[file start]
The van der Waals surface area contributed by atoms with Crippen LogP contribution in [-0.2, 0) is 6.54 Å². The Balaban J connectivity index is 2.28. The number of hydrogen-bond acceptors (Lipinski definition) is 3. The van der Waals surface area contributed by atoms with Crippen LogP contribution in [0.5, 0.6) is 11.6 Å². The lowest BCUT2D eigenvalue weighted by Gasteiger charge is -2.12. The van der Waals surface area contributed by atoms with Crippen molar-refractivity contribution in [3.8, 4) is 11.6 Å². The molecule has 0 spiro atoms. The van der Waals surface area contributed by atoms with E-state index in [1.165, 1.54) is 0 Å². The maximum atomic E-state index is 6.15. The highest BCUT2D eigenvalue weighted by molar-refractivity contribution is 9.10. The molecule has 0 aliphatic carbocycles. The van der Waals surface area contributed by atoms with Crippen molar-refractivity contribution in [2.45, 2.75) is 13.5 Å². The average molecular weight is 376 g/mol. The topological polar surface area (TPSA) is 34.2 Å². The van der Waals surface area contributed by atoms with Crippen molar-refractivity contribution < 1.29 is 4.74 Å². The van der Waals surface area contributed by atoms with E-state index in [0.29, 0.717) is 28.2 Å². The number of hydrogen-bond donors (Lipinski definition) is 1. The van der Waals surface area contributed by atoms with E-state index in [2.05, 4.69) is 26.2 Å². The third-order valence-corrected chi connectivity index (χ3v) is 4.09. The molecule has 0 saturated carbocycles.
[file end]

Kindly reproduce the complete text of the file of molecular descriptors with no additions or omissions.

The van der Waals surface area contributed by atoms with Crippen LogP contribution in [-0.2, 0) is 6.54 Å². The Balaban J connectivity index is 2.28. The number of hydrogen-bond acceptors (Lipinski definition) is 3. The van der Waals surface area contributed by atoms with Crippen LogP contribution in [0.5, 0.6) is 11.6 Å². The lowest BCUT2D eigenvalue weighted by Gasteiger charge is -2.12. The van der Waals surface area contributed by atoms with Crippen molar-refractivity contribution in [3.8, 4) is 11.6 Å². The molecule has 0 spiro atoms. The van der Waals surface area contributed by atoms with E-state index in [1.165, 1.54) is 0 Å². The maximum atomic E-state index is 6.15. The highest BCUT2D eigenvalue weighted by molar-refractivity contribution is 9.10. The molecule has 0 aliphatic carbocycles. The van der Waals surface area contributed by atoms with Crippen molar-refractivity contribution in [2.45, 2.75) is 13.5 Å². The average molecular weight is 376 g/mol. The topological polar surface area (TPSA) is 34.2 Å². The van der Waals surface area contributed by atoms with Crippen molar-refractivity contribution < 1.29 is 4.74 Å². The van der Waals surface area contributed by atoms with E-state index in [0.29, 0.717) is 28.2 Å². The number of hydrogen-bond donors (Lipinski definition) is 1. The van der Waals surface area contributed by atoms with E-state index in [2.05, 4.69) is 26.2 Å². The third-order valence-corrected chi connectivity index (χ3v) is 4.09. The molecule has 0 saturated carbocycles.